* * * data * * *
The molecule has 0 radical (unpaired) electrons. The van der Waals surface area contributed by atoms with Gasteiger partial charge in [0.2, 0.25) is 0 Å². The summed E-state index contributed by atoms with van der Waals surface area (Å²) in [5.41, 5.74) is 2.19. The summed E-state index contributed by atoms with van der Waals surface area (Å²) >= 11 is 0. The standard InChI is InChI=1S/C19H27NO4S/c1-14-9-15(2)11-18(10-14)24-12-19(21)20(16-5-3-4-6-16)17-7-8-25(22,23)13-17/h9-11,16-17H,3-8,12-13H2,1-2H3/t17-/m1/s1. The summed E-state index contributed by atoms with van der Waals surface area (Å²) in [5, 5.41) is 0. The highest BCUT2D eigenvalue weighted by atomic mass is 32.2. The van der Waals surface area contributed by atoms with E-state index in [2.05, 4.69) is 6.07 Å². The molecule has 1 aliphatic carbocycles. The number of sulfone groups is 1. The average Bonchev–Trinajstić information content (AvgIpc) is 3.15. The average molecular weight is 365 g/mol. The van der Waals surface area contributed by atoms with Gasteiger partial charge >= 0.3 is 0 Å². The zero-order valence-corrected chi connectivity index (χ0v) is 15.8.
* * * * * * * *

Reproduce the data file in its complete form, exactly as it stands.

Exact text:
The molecule has 0 radical (unpaired) electrons. The van der Waals surface area contributed by atoms with Gasteiger partial charge in [0.2, 0.25) is 0 Å². The summed E-state index contributed by atoms with van der Waals surface area (Å²) in [5.41, 5.74) is 2.19. The summed E-state index contributed by atoms with van der Waals surface area (Å²) >= 11 is 0. The standard InChI is InChI=1S/C19H27NO4S/c1-14-9-15(2)11-18(10-14)24-12-19(21)20(16-5-3-4-6-16)17-7-8-25(22,23)13-17/h9-11,16-17H,3-8,12-13H2,1-2H3/t17-/m1/s1. The summed E-state index contributed by atoms with van der Waals surface area (Å²) in [5, 5.41) is 0. The highest BCUT2D eigenvalue weighted by atomic mass is 32.2. The van der Waals surface area contributed by atoms with E-state index in [2.05, 4.69) is 6.07 Å². The molecule has 1 aliphatic carbocycles. The number of sulfone groups is 1. The average Bonchev–Trinajstić information content (AvgIpc) is 3.15. The average molecular weight is 365 g/mol. The van der Waals surface area contributed by atoms with Gasteiger partial charge >= 0.3 is 0 Å². The zero-order valence-corrected chi connectivity index (χ0v) is 15.8.